Thursday, October 31, 2013

Common Core: The New York Fiasco

Now that New York State has rushed to implement the Common Core standards, parents, teachers, and administrators are appalled. Here is a quote from a principal, in fact, New York's High School Principal of the Year in 2013:

I am amused by all of the politicians and bureaucrats who love the Common Core and see it as the salvation of our nation.  I suspect they are supporting standards that they have never studied. I wonder if they have ever read the details that ask first-graders to “compose and decompose plane and solid figures” and “to determine if equations of addition or subtraction are true or false.”  It is likely that much of the support for the Common Core is based on the ideal that we should have national standards that are challenging, yet the devil in the detail is ignored.
When one actually examines the standards and the tests like the sample I provided, it quickly becomes apparent why young students are crying when they do their homework and telling their parents they do not want to go to school.  Many New York children are simply not developmentally ready to do the work. Much of the work is confusing. When you add the pressure under which teachers find themselves to quickly implement the standards and prepare students for standardized testing, it becomes clear why New York parents are expressing outrage at forums across the state.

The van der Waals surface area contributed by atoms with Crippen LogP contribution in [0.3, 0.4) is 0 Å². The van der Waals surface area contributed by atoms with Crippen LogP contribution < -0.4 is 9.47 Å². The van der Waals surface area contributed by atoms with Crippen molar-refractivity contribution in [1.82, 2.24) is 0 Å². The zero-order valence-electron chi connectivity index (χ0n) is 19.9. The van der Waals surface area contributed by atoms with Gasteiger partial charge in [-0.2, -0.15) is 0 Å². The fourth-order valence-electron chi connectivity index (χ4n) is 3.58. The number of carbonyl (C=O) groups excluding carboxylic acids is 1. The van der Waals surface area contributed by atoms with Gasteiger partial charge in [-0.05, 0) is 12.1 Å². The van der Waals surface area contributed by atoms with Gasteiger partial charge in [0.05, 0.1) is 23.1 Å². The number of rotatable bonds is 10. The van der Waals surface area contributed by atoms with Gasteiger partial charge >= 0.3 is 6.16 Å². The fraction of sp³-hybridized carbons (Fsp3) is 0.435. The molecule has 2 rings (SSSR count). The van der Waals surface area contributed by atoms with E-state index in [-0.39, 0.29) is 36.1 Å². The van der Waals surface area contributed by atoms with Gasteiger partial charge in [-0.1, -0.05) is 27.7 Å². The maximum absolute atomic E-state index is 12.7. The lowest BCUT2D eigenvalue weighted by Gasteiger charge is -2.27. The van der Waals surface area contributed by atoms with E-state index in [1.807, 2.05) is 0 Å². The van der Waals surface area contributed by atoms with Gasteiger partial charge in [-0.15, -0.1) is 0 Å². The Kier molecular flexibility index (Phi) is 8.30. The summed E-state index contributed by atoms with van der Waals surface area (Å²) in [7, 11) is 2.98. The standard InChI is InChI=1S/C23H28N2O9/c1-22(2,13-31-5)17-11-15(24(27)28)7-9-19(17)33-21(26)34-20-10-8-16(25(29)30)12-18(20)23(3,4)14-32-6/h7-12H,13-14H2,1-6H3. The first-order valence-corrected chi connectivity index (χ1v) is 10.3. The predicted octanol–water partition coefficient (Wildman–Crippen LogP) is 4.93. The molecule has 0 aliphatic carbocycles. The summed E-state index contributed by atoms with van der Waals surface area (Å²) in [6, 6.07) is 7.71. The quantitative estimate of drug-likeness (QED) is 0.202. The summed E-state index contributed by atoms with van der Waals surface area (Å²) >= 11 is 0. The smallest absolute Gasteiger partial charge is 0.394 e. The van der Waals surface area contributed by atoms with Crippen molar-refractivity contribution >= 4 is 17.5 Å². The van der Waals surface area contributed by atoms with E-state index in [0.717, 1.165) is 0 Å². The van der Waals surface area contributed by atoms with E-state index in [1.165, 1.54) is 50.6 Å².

It is time for New York State to heed, at the very least, the New York State United Teachers’ call for a three-year moratorium on high-stakes testing, thus providing time for New York to re-examine its reforms, and change course.  New York, sadly, has been a canary in the Common Core coal mine, and if we do not heed the danger a generation of students will be lost.


Clisby said...

In case you haven't seen it, the entire test is posted at:

Even if the questions all made sense, I know my son wouldn't have been able to read well enough in first grade to understand what most of it was asking. (I'm no expert on reading levels, but I would guess this test is written at a late-2nd-early 3rd grade reading level. I'm not talking about the math level - I mean the wording.

Now, my daughter could have understood it in first grade, since she was quite an advanced reader - but given that the questions *don't* all make sense, I wouldn't have expected her to score well.

Babbie said...

As a math major I was able to figure out what the questions were asking for, but I certainly couldn't have done so when in the first grade, even as an advanced reader. It's written in "math speak."